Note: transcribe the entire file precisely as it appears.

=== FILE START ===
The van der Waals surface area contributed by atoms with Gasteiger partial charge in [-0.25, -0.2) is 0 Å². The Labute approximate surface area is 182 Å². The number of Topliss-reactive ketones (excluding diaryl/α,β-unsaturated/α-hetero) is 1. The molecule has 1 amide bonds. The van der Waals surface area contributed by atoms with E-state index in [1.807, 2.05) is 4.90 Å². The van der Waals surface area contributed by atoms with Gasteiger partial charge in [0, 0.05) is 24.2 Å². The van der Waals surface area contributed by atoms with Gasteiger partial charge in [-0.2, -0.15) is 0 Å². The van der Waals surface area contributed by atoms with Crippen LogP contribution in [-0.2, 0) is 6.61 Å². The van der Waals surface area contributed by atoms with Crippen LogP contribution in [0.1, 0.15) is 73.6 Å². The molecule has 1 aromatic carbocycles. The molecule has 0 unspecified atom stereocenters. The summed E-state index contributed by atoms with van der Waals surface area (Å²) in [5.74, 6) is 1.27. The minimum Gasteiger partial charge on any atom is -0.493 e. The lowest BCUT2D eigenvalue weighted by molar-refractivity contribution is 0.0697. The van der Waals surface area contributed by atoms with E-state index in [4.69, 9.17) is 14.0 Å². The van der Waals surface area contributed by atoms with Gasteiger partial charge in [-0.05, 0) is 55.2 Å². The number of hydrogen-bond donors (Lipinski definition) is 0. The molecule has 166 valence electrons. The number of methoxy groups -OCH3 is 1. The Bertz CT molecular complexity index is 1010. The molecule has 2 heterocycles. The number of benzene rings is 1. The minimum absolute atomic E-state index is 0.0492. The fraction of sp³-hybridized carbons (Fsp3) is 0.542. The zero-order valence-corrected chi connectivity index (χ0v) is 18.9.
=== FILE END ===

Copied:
The van der Waals surface area contributed by atoms with Gasteiger partial charge in [-0.25, -0.2) is 0 Å². The Labute approximate surface area is 182 Å². The number of Topliss-reactive ketones (excluding diaryl/α,β-unsaturated/α-hetero) is 1. The molecule has 1 amide bonds. The van der Waals surface area contributed by atoms with E-state index in [1.807, 2.05) is 4.90 Å². The van der Waals surface area contributed by atoms with Gasteiger partial charge in [0, 0.05) is 24.2 Å². The van der Waals surface area contributed by atoms with Gasteiger partial charge in [-0.2, -0.15) is 0 Å². The van der Waals surface area contributed by atoms with Crippen LogP contribution in [-0.2, 0) is 6.61 Å². The van der Waals surface area contributed by atoms with Crippen LogP contribution in [0.1, 0.15) is 73.6 Å². The molecule has 1 aromatic carbocycles. The molecule has 0 unspecified atom stereocenters. The summed E-state index contributed by atoms with van der Waals surface area (Å²) in [5.74, 6) is 1.27. The minimum Gasteiger partial charge on any atom is -0.493 e. The lowest BCUT2D eigenvalue weighted by molar-refractivity contribution is 0.0697. The van der Waals surface area contributed by atoms with E-state index in [4.69, 9.17) is 14.0 Å². The van der Waals surface area contributed by atoms with Gasteiger partial charge in [-0.05, 0) is 55.2 Å². The number of hydrogen-bond donors (Lipinski definition) is 0. The molecule has 166 valence electrons. The number of methoxy groups -OCH3 is 1. The Bertz CT molecular complexity index is 1010. The molecule has 2 heterocycles. The number of benzene rings is 1. The minimum absolute atomic E-state index is 0.0492. The fraction of sp³-hybridized carbons (Fsp3) is 0.542. The zero-order valence-corrected chi connectivity index (χ0v) is 18.9.